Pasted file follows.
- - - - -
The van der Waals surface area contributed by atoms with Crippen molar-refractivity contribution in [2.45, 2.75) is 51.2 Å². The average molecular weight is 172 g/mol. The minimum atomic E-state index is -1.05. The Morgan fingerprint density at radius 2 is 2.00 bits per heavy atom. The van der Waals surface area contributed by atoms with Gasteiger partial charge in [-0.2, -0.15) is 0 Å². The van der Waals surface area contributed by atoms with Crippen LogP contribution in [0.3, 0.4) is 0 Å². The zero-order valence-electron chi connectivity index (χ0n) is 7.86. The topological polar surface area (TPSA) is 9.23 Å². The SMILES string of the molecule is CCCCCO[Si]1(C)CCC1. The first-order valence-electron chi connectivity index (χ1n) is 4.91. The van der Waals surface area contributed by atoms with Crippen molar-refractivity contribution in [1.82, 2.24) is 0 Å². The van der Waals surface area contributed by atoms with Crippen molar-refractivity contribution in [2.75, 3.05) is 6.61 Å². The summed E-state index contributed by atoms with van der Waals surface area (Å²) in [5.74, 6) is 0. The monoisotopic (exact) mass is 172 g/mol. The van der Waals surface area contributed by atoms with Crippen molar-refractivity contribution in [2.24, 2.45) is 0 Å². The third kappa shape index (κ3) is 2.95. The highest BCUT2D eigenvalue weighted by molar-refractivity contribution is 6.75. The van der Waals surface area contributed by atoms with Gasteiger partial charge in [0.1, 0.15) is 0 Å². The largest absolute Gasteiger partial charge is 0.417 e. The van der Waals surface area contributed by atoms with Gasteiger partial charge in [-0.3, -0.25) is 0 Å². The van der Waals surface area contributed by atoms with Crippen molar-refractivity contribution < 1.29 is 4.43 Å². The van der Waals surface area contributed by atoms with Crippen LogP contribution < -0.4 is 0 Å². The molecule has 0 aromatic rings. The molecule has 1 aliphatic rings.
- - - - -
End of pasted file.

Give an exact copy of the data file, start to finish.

The van der Waals surface area contributed by atoms with Crippen molar-refractivity contribution in [2.45, 2.75) is 51.2 Å². The average molecular weight is 172 g/mol. The minimum atomic E-state index is -1.05. The Morgan fingerprint density at radius 2 is 2.00 bits per heavy atom. The van der Waals surface area contributed by atoms with Gasteiger partial charge in [-0.2, -0.15) is 0 Å². The van der Waals surface area contributed by atoms with Crippen LogP contribution in [0.3, 0.4) is 0 Å². The zero-order valence-electron chi connectivity index (χ0n) is 7.86. The topological polar surface area (TPSA) is 9.23 Å². The SMILES string of the molecule is CCCCCO[Si]1(C)CCC1. The first-order valence-electron chi connectivity index (χ1n) is 4.91. The van der Waals surface area contributed by atoms with Crippen molar-refractivity contribution in [1.82, 2.24) is 0 Å². The van der Waals surface area contributed by atoms with Crippen molar-refractivity contribution in [2.75, 3.05) is 6.61 Å². The summed E-state index contributed by atoms with van der Waals surface area (Å²) in [5.74, 6) is 0. The monoisotopic (exact) mass is 172 g/mol. The van der Waals surface area contributed by atoms with Crippen molar-refractivity contribution in [2.24, 2.45) is 0 Å². The third kappa shape index (κ3) is 2.95. The highest BCUT2D eigenvalue weighted by molar-refractivity contribution is 6.75. The van der Waals surface area contributed by atoms with Gasteiger partial charge in [0.1, 0.15) is 0 Å². The largest absolute Gasteiger partial charge is 0.417 e. The van der Waals surface area contributed by atoms with Gasteiger partial charge in [-0.3, -0.25) is 0 Å². The van der Waals surface area contributed by atoms with Crippen molar-refractivity contribution < 1.29 is 4.43 Å². The van der Waals surface area contributed by atoms with Crippen LogP contribution < -0.4 is 0 Å². The molecule has 0 aromatic rings. The molecule has 1 aliphatic rings.